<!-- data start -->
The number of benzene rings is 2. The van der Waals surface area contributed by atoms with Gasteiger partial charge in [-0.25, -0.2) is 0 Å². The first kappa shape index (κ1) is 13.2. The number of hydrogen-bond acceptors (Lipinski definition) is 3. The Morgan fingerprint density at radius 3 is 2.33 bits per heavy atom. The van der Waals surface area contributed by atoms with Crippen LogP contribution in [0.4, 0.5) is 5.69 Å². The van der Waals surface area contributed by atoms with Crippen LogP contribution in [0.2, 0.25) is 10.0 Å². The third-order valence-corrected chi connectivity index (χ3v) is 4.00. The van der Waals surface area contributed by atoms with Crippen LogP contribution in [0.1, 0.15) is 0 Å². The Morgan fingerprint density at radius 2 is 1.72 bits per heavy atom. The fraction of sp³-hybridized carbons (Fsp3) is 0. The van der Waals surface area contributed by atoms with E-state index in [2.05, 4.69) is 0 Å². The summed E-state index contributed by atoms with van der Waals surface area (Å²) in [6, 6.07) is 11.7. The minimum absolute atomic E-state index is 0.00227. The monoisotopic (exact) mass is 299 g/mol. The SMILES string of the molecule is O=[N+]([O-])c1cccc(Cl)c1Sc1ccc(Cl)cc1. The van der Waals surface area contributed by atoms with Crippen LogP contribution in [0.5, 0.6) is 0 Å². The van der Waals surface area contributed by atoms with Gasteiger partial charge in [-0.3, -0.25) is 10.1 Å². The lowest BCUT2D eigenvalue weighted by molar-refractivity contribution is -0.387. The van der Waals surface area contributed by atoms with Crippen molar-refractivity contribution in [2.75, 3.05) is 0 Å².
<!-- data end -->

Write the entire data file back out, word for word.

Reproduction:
The number of benzene rings is 2. The van der Waals surface area contributed by atoms with Gasteiger partial charge in [-0.25, -0.2) is 0 Å². The first kappa shape index (κ1) is 13.2. The number of hydrogen-bond acceptors (Lipinski definition) is 3. The Morgan fingerprint density at radius 3 is 2.33 bits per heavy atom. The van der Waals surface area contributed by atoms with Crippen LogP contribution in [0.4, 0.5) is 5.69 Å². The van der Waals surface area contributed by atoms with Crippen LogP contribution in [0.2, 0.25) is 10.0 Å². The third-order valence-corrected chi connectivity index (χ3v) is 4.00. The van der Waals surface area contributed by atoms with Crippen LogP contribution in [0.1, 0.15) is 0 Å². The Morgan fingerprint density at radius 2 is 1.72 bits per heavy atom. The fraction of sp³-hybridized carbons (Fsp3) is 0. The van der Waals surface area contributed by atoms with E-state index in [2.05, 4.69) is 0 Å². The summed E-state index contributed by atoms with van der Waals surface area (Å²) in [6, 6.07) is 11.7. The minimum absolute atomic E-state index is 0.00227. The monoisotopic (exact) mass is 299 g/mol. The SMILES string of the molecule is O=[N+]([O-])c1cccc(Cl)c1Sc1ccc(Cl)cc1. The van der Waals surface area contributed by atoms with Crippen LogP contribution in [0.5, 0.6) is 0 Å². The van der Waals surface area contributed by atoms with Gasteiger partial charge in [-0.3, -0.25) is 10.1 Å². The lowest BCUT2D eigenvalue weighted by molar-refractivity contribution is -0.387. The van der Waals surface area contributed by atoms with Crippen molar-refractivity contribution in [2.75, 3.05) is 0 Å².